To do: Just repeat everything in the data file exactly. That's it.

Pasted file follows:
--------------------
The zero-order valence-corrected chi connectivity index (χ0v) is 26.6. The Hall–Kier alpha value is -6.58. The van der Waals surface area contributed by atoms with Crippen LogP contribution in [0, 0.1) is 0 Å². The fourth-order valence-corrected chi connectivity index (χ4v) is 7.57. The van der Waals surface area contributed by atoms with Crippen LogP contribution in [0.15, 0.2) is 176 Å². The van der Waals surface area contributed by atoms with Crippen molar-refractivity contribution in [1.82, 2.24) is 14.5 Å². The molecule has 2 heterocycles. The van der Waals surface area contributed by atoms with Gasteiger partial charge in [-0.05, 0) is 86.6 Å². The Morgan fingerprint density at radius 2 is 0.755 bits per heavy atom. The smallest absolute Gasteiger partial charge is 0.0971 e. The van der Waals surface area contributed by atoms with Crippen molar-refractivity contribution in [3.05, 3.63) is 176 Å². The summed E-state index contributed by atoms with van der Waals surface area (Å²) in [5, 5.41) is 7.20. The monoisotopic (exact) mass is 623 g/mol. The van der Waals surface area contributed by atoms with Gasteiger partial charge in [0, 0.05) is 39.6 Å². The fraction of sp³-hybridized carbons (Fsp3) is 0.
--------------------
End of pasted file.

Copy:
The zero-order valence-corrected chi connectivity index (χ0v) is 26.6. The Hall–Kier alpha value is -6.58. The van der Waals surface area contributed by atoms with Crippen LogP contribution in [0, 0.1) is 0 Å². The fourth-order valence-corrected chi connectivity index (χ4v) is 7.57. The van der Waals surface area contributed by atoms with Crippen LogP contribution in [0.15, 0.2) is 176 Å². The van der Waals surface area contributed by atoms with Crippen molar-refractivity contribution in [1.82, 2.24) is 14.5 Å². The molecule has 2 heterocycles. The van der Waals surface area contributed by atoms with Gasteiger partial charge in [-0.05, 0) is 86.6 Å². The Morgan fingerprint density at radius 2 is 0.755 bits per heavy atom. The smallest absolute Gasteiger partial charge is 0.0971 e. The van der Waals surface area contributed by atoms with Crippen molar-refractivity contribution in [3.05, 3.63) is 176 Å². The summed E-state index contributed by atoms with van der Waals surface area (Å²) in [5, 5.41) is 7.20. The monoisotopic (exact) mass is 623 g/mol. The van der Waals surface area contributed by atoms with Gasteiger partial charge in [0, 0.05) is 39.6 Å². The fraction of sp³-hybridized carbons (Fsp3) is 0.